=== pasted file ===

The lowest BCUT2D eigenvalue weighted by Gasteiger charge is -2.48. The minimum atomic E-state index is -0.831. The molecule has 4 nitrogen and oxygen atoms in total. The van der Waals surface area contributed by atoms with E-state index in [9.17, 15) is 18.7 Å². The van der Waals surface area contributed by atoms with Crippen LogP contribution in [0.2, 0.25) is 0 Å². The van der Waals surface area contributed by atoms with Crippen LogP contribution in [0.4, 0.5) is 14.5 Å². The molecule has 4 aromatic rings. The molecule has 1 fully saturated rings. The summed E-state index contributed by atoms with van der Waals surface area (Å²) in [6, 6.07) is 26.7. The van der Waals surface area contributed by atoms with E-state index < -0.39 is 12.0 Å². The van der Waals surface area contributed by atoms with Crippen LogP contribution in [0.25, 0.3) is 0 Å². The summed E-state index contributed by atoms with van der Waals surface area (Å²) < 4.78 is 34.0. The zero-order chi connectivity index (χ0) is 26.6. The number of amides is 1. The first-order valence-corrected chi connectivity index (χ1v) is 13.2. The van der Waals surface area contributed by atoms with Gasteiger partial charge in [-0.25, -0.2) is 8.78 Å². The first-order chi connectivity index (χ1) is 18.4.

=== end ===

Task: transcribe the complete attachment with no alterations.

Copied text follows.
The lowest BCUT2D eigenvalue weighted by Gasteiger charge is -2.48. The minimum atomic E-state index is -0.831. The molecule has 4 nitrogen and oxygen atoms in total. The van der Waals surface area contributed by atoms with E-state index in [9.17, 15) is 18.7 Å². The van der Waals surface area contributed by atoms with Crippen LogP contribution in [0.2, 0.25) is 0 Å². The van der Waals surface area contributed by atoms with Crippen LogP contribution in [0.4, 0.5) is 14.5 Å². The molecule has 4 aromatic rings. The molecule has 1 fully saturated rings. The summed E-state index contributed by atoms with van der Waals surface area (Å²) in [6, 6.07) is 26.7. The van der Waals surface area contributed by atoms with E-state index < -0.39 is 12.0 Å². The van der Waals surface area contributed by atoms with Crippen LogP contribution in [0.25, 0.3) is 0 Å². The summed E-state index contributed by atoms with van der Waals surface area (Å²) < 4.78 is 34.0. The zero-order chi connectivity index (χ0) is 26.6. The number of amides is 1. The first-order valence-corrected chi connectivity index (χ1v) is 13.2. The van der Waals surface area contributed by atoms with Gasteiger partial charge in [-0.25, -0.2) is 8.78 Å². The first-order chi connectivity index (χ1) is 18.4.